Preposterous Universe

Monday, April 04, 2005

My favorite historical Pope is Celestine V, one of the Bad Popes described so entertainingly in E.R. Chamberlin's book of the same name.

In 1294 the Papacy wielded a great deal more power than it does today, and the great families of Rome were constantly jockeying to put their own upon St. Peter's throne. Deliberations by the College of Cardinals would often drag on interminably, and this time was especially bad, having reached eighteen months as a deadlock between the Colonna and Orsini families seemed unbreakable. In frustration, one of the Cardinals nominated Pietro di Morrone, a holy hermit who preferred to live in small, dirty mountain caves, even as he grew in renown among the most devout. In even greater frustration, the rest of the College agreed, and Pietro was dragged out of his cave to become Celestine V.

But not dragged back to Rome; he refused to go, and (encouraged by King Charles of Naples) set up court at Castello Nuovo in the South. He had a small wooden cell constructed, resembling a cave, where he could hide himself. His followers rejoiced that the dominance of sin and corruption was at an end, to be replaced by a reign of love guided by the Holy Spirit. But Celestine was an awful pope; he issued contradictory orders, granted any request he received, and allowed the papal bureaucracy to crumble into disarray.

Finally, listening to the urgings of Cardinal Benedict Gaetani, Celestine took the unprecedented step of resigning as Pope, after a reign of just fifteen weeks. The College met again, and within twenty-four hours Gaetani was elected Pope, taking the name Boniface VIII. The ambitious lawyer was faced with a problem, however; Celestine, even though abdicated and desiring nothing other than to return to obscurity, could serve as a rallying point for the new Pope's enemies. So Boniface had him transported back to Rome, but Celestine and some of his supporters arranged an escape along the way. Eventually, in the course of an attempted crossing of the Adriatic to Greece, he was caught and dragged back to the Holy City, where he was imprisoned in the isolated fortress of Fumone. He died less than a year later, but not before offering a prophesy to Boniface: "You have entered like a fox, you will reign like a lion -- and you will die like a dog." Boniface ruled for nine years, putting down numerous rebellions by competing families, eventually locking himself in the Lateran palace, where he died in despair, planning insane revenges against his enemies.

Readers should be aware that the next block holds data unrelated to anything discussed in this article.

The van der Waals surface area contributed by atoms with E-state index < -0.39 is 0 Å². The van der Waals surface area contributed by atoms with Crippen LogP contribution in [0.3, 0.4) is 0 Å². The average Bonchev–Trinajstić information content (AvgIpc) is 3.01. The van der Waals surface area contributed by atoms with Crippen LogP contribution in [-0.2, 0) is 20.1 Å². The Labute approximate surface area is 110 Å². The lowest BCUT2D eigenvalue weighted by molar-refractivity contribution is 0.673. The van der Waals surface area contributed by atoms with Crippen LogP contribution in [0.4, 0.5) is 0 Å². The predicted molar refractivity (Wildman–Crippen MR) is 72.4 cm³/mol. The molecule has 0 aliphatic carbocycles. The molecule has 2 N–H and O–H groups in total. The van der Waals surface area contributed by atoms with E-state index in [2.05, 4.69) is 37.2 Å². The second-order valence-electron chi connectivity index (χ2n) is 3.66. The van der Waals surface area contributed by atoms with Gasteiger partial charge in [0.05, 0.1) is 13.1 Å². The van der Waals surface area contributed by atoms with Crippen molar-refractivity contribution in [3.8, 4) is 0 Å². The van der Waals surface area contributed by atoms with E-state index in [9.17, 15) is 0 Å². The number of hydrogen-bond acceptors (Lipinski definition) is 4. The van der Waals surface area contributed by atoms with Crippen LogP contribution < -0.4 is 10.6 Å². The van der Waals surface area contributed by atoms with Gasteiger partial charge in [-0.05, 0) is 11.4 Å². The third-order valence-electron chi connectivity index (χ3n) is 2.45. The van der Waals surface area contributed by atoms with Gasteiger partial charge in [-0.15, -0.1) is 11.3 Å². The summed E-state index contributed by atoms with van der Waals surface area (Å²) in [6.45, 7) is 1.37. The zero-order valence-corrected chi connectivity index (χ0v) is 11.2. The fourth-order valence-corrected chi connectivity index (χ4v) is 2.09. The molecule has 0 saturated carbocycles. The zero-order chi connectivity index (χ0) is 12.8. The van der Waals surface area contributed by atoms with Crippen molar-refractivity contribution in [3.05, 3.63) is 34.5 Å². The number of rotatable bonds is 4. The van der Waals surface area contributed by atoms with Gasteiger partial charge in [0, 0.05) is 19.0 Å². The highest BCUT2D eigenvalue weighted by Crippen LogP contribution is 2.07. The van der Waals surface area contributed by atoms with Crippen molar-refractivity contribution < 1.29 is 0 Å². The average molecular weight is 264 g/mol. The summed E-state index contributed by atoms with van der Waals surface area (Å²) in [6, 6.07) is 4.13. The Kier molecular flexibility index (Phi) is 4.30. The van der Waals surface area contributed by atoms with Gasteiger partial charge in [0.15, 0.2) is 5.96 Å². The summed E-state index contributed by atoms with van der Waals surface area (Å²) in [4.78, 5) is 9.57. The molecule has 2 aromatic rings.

Celestine was canonized in 1313. There has been no Celestine VI. Maybe the next Pope will choose to rehabilitate the name.

Ideas on culture, science, politics.
Sean Carroll

Preposterous Home
Atom Site Feed (xml)
RSS Feed
Technorati Profile
Bloglines Citations
Blogroll Me

About Last Night
Alas, a Blog
The American Sector
Asymmetrical Information
Big Brass Blog
Bitch, Ph.D.
Body and Soul
Brad DeLong
Chris C Mooney
Collision Detection
Creek Running North
Crescat Sententia
Crooked Timber
Daily Kos
Daniel Drezner
Deepen the Mystery
Dispatches from the Culture Wars
Dynamics of Cats
Electron Blue
Ezra Klein
The Fulcrum
Girls Are Pretty
Jacques Distler
James Wolcott
John and Belle
Julie Saltman
Lawyers, Guns and Money
Leiter Reports
The Loom
Matt McIrvin
Matthew Yglesias
Michael Bérubé
Michael Nielsen
Mixing Memory
Mr. Sun
Not Even Wrong
Obsidian Wings
Orange Quark
Paige's Page
Panda's Thumb
Playing School, Irreverently
Political Animal
The Poor Man
Quantum Diaries
Quark Soup
Real Climate
Roger Ailes
Rox Populi
Shakespeare's Sister
Simple Stories
Sisyphus Shrugged
Smijer & Buck
TPM Cafe
Uncertain Principles
Volokh Conspiracy

Powered by Blogger
Comments by Haloscan
RSS Feed by 2RSS.com

February 2004
March 2004
April 2004
May 2004
June 2004
July 2004
August 2004
September 2004
October 2004
November 2004
December 2004
January 2005
February 2005
March 2005
April 2005
May 2005
June 2005
July 2005